Today’s Your Turn Challenge prompt, the final one, is: “What are you taking with you from this Challenge?” For me, the Your Turn Challenge, seven days of prompted blog posts, wasn’t as big of a deal as it may have been for others. I practice writing every day, whether I publish a blog post or not. Every morning, one of the first things I do is sit down and write, unprompted. I sit, and even if I don’t know what to say, I start writing, and keep writing until I’ve filled at least three pages, or until I’ve run out of things to say, which sometimes fills much more than three pages. This practice is essential to me. I feel “off” if I don’t do it, in fact it feels so wrong to not write first thing I haven’t started a day without it in years.

I’ve done a series of 30 day blog challenges that included a prompt for each day, so a seven day challenge wasn’t so hard. But it also wasn’t easy to to show up and keep at it during the first week of a new semester that included other commitments beyond my CSU work — four classes, daily practice and some teaching. There were days it would have been easier to skip it. I didn’t because I’d committed to it, it was good practice, it was a group effort, and it wasn’t really so hard.

It was good practice in equanimity, which is “mental calmness, composure, and evenness of temper, especially in a difficult situation.” Especially in a difficult situation. Continuing to practice even when it’s hard. The seven day blogging challenge was a good way to contemplate letting go of expectations — the goal was a daily post in response to a prompt. It didn’t have to be perfect or even good.

I wasn’t so successful in sticking with other recent daily challenges. I signed up for 30 Days of Yoga with Adriene, but only made it to Day Three before I got sidetracked by my own yoga teaching and attending classes with other teachers, and too busy on the days I wasn’t to find an extra half hour. The Daily Dharma Gathering happens, not surprisingly, every day, but during this first week of it, I’ve only been able to watch two of the videos. I was so busy with other things, I kept missing it, couldn’t find a spare 30 minutes. That made me sad, made me feel like I was missing out, and yet it was okay. I was able to apply gentleness and maintain a sense of humor, qualities essential to any practice.

We can get lost in fixed expectations and it’s not helpful. We “should” all over ourselves. It’s difficult to maintain a practice when we are caught up in our expectations of it, that it should look and feel a certain way, that there’s some sort of guaranteed outcome if we just do it right, that if we don’t do it right it means we have failed.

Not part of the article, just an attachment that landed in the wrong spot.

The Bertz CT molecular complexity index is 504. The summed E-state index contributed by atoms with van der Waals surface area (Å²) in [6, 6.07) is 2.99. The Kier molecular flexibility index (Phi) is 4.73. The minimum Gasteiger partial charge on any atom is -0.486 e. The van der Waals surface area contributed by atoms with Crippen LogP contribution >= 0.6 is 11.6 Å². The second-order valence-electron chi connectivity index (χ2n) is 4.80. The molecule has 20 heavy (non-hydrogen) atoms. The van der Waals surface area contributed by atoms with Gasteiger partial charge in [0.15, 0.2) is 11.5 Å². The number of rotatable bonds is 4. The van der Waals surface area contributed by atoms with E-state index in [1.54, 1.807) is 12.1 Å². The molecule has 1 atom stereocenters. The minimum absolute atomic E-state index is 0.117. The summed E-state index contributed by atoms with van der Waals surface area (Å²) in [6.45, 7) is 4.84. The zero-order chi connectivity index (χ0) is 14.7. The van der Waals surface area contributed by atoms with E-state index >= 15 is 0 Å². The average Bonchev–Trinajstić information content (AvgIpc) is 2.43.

What I’m taking with me from the Your Turn Challenge is this: Practice is simply showing up with an open heart, allowing whatever might arise, without an agenda. There is no way to do it right, and no way to do it wrong. Relax. I’m so grateful for the reminder, for the opportunity to practice.

Something Good

1. The Daily Dharma Gathering from the Open Heart Project. Susan says, “Together with Buddhist teacher and awesome guy Lodro Rinzler, I’m pleased to announce a new program: three months of live meditation sessions Tuesdays – Sundays with some of the most accomplished and wise dharma teachers in the world.”

2. A Beautiful (and Budget-Friendly!) Laundry Room Makeover. As a person who keeps myself too busy, and an introvert who doesn’t have many people over to my house, most of my spaces look more like the before picture. What I like so much about this though is that it makes it so clear that if you put forth just a little effort, you can have a beautiful space. I’d like to be better about that.

3. The Struggle Is Real from Baby Weigel. I’m not a mom, but I love what Aubrey has to say here about the difficult choices we have to make sometimes about the things we love and what we do, how we spend our time. May she have an easy transition back.

4. Elizabeth Gilbert Has a New Book (and We’ve Got the First Look at the Cover!) on the Etsy blog.

8. cArtographies – Crystal Pite, a beautiful, inspiring video which led me to a similarly beautiful and inspiring project, “BC filmmaker and visual artist Brian Johnson profiles 19 BC-based artists, from a variety of disciplines, who are both inspired and challenged by their geographic surroundings.” Too bad the full video can only be watched if you are in Canada — lucky Canadians. You’ve got all the good stuff.

9. The Radiance Sutras, a beautiful text I found by way of this post on Kintsugi Dance.

10. How To Get Your Writing Mojo On from Laurie Wagner.

11. Sharon Salzberg – Metta Hour – Episode 05 – The Eightfold Path.

12. The Splendid Table’s Refried Beans with Cinnamon and Clove, a recipe I found by way of Kirsten’s In the kitchen post. Another good thing from Kirsten this week was her post, Yoga and men.

13. A Yoga Teacher Training Certificate is Just the First Step on Elephant Journal.

14. Here’s Tina Fey And Amy Poehler’s Opening Monologue From The 2015 Golden Globes.

15. Good stuff on Slate: Children Photographed With Their Most Prized Possessions and This Guy Took a Photo Every Time He Saw Someone Reading a Book on the Subway.

16. 25 Ways to Stop Feeling Overworked and Overwhelmed from Marc and Angel Hack Life.

17. unexpected california eclectic on SF Girl by Bay.

18. Wisdom from Rachael Maddox, “Magic is the natural and spontaneous aligned activity that happens on the other side of presence and compassion.”